Refugees, Forced Displacement, and War notes that “women make up high proportions of refugee and internally displaced populations, and they suffer unique consequences of war and conflict because of gender-based violence, discrimination, and caretaking roles. Refugee women are especially vulnerable to infectious disease, as well as threats to their mental health and physical safety.”

Mental Health at Refugee Health Technical Assistance Center says that “Since 2000, over 600,000 refugees have been settled throughout the U.S., coming from countries as disparate as the former Soviet Union, Somalia, and Vietnam. The often traumatic reasons for leaving the host country as well as the potentially long and hazardous journey and process of resettlement increase the risk for refugees to suffer from a variety of mental health issues. While the screening for and treatment of infectious diseases has been studied and practiced for decades, the identification and treatment of mental health problems has lagged far behind. Complex and varied cultural contexts and languages, scattered refugee populations, and the relative lack of evidence-based interventions have made it difficult to carry out concerted and standardized efforts.”

Restricting population movement is a largely ineffective way of containing disease, yet governments sometimes resort to it where health crises emerge, according to Health crises and migration. In 1951, the World Health Organization (WHO) adopted the International Sanitary Regulations – renamed International Health Regulations (IHR) in 1969 – with the objective of maximum prevention of the spread of infectious diseases with minimal disruption of travel and trade. The assumption was that “migration was unidirectional, and that diseases could be stopped at international borders. Individual and collective responses to health crises contribute to an orderly public health response that most times precludes the need for large-scale displacements. … Despite their adherence to the IHR, countries sometimes revert to isolation and restriction, threatening or deciding to close borders or to impose travel restrictions in an attempt to prevent infections from entering their territory. Here’s an audio version of the article.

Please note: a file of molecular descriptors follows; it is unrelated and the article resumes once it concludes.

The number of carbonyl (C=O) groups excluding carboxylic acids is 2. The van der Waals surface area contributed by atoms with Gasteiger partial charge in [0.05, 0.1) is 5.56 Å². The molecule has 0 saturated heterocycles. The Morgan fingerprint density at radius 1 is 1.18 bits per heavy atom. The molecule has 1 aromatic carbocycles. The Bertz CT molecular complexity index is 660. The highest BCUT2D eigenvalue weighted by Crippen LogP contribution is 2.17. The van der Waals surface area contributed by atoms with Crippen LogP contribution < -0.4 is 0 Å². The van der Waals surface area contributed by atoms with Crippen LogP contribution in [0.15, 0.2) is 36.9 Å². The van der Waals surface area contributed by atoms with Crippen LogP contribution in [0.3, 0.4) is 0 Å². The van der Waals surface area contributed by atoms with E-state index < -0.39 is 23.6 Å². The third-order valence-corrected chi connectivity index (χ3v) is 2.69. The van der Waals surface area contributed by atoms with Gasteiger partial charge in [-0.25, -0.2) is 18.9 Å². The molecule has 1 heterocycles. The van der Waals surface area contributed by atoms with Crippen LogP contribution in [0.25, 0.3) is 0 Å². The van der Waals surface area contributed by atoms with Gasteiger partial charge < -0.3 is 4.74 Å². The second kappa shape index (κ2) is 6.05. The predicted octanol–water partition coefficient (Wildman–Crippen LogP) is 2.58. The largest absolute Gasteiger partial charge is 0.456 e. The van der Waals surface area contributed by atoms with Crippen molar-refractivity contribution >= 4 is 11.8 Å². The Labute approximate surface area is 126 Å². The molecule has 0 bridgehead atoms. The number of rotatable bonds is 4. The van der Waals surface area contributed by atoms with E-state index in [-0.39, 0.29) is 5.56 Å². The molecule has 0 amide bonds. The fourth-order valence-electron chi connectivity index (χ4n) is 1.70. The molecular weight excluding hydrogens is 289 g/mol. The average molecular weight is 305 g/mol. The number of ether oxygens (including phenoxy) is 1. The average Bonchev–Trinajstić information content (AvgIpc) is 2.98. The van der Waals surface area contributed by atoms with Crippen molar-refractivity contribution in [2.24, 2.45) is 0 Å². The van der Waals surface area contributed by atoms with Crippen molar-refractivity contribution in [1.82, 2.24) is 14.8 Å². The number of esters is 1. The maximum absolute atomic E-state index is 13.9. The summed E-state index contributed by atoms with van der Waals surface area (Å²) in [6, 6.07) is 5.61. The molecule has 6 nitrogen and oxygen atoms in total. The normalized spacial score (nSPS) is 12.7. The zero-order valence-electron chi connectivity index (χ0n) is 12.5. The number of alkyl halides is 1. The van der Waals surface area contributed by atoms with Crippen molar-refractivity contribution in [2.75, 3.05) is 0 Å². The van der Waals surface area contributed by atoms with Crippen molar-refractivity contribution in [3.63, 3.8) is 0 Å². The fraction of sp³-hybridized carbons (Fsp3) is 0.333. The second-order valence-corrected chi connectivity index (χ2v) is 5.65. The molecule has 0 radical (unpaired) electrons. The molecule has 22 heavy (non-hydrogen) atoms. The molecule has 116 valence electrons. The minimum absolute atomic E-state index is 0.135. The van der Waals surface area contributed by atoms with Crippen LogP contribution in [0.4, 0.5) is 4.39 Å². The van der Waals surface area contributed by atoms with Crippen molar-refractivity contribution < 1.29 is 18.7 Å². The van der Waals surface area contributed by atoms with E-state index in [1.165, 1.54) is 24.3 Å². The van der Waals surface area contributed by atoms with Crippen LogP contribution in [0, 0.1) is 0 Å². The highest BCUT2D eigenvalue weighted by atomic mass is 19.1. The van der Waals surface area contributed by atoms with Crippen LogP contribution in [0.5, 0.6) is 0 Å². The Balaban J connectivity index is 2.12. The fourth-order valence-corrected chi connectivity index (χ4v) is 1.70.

Also: Tuberculosis in migrants moving from high-incidence to low-incidence countries: a population-based cohort study of 519 955 migrants screened before entry to England, Wales, and Northern Ireland

 

Water is a source of secondary infection that cannot be overlooked

threeWater is a source of secondary infection. Chlorination is commonly used to control levels of bacteria in drinking water; however, viable bacteria may remain due to chlorine resistance, according to a piece at PubMed (Relationship between antibiotic- and disinfectant-resistance profiles in bacteria harvested from tap water.) What is concerning, the piece notes, “is that surviving bacteria, due to co-selection factors, may also have increased resistance to common antibiotics. This would pose a public health risk as it could link resistant bacteria in the natural environment to human population. . . . The presence of chlorine-resistant bacteria surviving in drinking-water systems may carry additional risk of antibiotic resistance.”

Healthcare costs for infections linked to bacteria in water supply systems are rising at Science Daily, is a  new analysis of 100 million Medicare records from US adults aged 65 and older reveals rising healthcare costs for infections associated with some disease-causing bacteria, such as Legionella, which can live inside drinking water distribution systems and household plumbing.

Impact of Water Chemistry, Pipe Material and Stagnation on the Building Plumbing Microbiome at PLOS One reports that “a unique microbiome establishes in the portion of the potable water distribution system within homes and other buildings (i.e., building plumbing). . . .  Data were examined across utilities to identify a true universal core, special core, and peripheral organisms to deepen insight into the physical and chemical factors that shape the building plumbing microbiome.”